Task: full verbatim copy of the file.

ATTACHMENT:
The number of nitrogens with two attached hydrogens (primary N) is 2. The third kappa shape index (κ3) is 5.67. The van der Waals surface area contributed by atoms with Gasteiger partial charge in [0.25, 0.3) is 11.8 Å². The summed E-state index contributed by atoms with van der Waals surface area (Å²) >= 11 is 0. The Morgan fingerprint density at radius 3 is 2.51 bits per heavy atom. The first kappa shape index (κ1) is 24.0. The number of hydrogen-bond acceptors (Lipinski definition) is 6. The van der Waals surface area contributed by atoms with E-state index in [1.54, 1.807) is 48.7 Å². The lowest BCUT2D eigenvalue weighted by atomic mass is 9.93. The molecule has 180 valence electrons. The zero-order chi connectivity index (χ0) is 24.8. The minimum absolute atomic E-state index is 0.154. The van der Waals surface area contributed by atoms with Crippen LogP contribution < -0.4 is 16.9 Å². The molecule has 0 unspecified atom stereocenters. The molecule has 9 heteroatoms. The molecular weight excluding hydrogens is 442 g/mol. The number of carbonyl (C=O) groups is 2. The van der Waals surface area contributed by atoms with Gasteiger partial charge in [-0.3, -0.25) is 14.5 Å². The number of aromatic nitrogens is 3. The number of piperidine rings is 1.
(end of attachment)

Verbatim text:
The number of nitrogens with two attached hydrogens (primary N) is 2. The third kappa shape index (κ3) is 5.67. The van der Waals surface area contributed by atoms with Gasteiger partial charge in [0.25, 0.3) is 11.8 Å². The summed E-state index contributed by atoms with van der Waals surface area (Å²) >= 11 is 0. The Morgan fingerprint density at radius 3 is 2.51 bits per heavy atom. The first kappa shape index (κ1) is 24.0. The number of hydrogen-bond acceptors (Lipinski definition) is 6. The van der Waals surface area contributed by atoms with E-state index in [1.54, 1.807) is 48.7 Å². The lowest BCUT2D eigenvalue weighted by atomic mass is 9.93. The molecule has 180 valence electrons. The zero-order chi connectivity index (χ0) is 24.8. The minimum absolute atomic E-state index is 0.154. The van der Waals surface area contributed by atoms with Crippen LogP contribution < -0.4 is 16.9 Å². The molecule has 0 unspecified atom stereocenters. The molecule has 9 heteroatoms. The molecular weight excluding hydrogens is 442 g/mol. The number of carbonyl (C=O) groups is 2. The van der Waals surface area contributed by atoms with Gasteiger partial charge in [-0.3, -0.25) is 14.5 Å². The number of aromatic nitrogens is 3. The number of piperidine rings is 1.